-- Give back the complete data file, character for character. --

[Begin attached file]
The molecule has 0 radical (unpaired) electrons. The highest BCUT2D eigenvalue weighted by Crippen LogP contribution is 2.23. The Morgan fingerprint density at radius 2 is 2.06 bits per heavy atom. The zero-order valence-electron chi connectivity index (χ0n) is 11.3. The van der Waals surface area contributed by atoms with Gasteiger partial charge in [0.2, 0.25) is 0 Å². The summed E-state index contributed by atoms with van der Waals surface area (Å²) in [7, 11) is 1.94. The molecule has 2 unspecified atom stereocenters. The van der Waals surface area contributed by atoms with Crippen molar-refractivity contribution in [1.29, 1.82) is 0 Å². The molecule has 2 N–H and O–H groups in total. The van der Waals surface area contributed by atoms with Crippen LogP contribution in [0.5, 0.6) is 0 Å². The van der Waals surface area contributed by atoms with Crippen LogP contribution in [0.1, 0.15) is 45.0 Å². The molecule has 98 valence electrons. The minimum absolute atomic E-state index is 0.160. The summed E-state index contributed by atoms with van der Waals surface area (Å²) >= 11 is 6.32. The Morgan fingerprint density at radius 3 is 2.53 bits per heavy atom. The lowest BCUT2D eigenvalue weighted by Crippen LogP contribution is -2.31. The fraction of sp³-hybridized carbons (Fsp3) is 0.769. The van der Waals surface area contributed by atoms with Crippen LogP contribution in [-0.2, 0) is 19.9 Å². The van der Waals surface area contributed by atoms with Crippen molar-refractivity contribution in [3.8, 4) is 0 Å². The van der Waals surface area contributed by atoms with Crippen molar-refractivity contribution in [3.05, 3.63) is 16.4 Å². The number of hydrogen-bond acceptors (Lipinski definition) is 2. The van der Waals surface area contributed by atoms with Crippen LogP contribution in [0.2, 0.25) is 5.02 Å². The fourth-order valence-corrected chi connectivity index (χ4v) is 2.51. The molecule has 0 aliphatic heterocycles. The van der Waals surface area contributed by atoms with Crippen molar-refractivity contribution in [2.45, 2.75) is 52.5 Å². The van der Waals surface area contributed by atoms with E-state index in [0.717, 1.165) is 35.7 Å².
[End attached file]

The molecule has 0 radical (unpaired) electrons. The highest BCUT2D eigenvalue weighted by Crippen LogP contribution is 2.23. The Morgan fingerprint density at radius 2 is 2.06 bits per heavy atom. The zero-order valence-electron chi connectivity index (χ0n) is 11.3. The van der Waals surface area contributed by atoms with Gasteiger partial charge in [0.2, 0.25) is 0 Å². The summed E-state index contributed by atoms with van der Waals surface area (Å²) in [7, 11) is 1.94. The molecule has 2 unspecified atom stereocenters. The van der Waals surface area contributed by atoms with Crippen molar-refractivity contribution in [1.29, 1.82) is 0 Å². The molecule has 2 N–H and O–H groups in total. The van der Waals surface area contributed by atoms with Crippen LogP contribution in [0.5, 0.6) is 0 Å². The van der Waals surface area contributed by atoms with Crippen LogP contribution in [0.1, 0.15) is 45.0 Å². The molecule has 98 valence electrons. The minimum absolute atomic E-state index is 0.160. The summed E-state index contributed by atoms with van der Waals surface area (Å²) >= 11 is 6.32. The Morgan fingerprint density at radius 3 is 2.53 bits per heavy atom. The lowest BCUT2D eigenvalue weighted by Crippen LogP contribution is -2.31. The fraction of sp³-hybridized carbons (Fsp3) is 0.769. The van der Waals surface area contributed by atoms with Crippen LogP contribution in [-0.2, 0) is 19.9 Å². The van der Waals surface area contributed by atoms with Crippen molar-refractivity contribution in [3.8, 4) is 0 Å². The van der Waals surface area contributed by atoms with Crippen molar-refractivity contribution in [3.05, 3.63) is 16.4 Å². The number of hydrogen-bond acceptors (Lipinski definition) is 2. The van der Waals surface area contributed by atoms with Crippen LogP contribution in [0.2, 0.25) is 5.02 Å². The fourth-order valence-corrected chi connectivity index (χ4v) is 2.51. The molecule has 0 aliphatic heterocycles. The van der Waals surface area contributed by atoms with Crippen molar-refractivity contribution in [2.45, 2.75) is 52.5 Å². The van der Waals surface area contributed by atoms with E-state index in [0.717, 1.165) is 35.7 Å².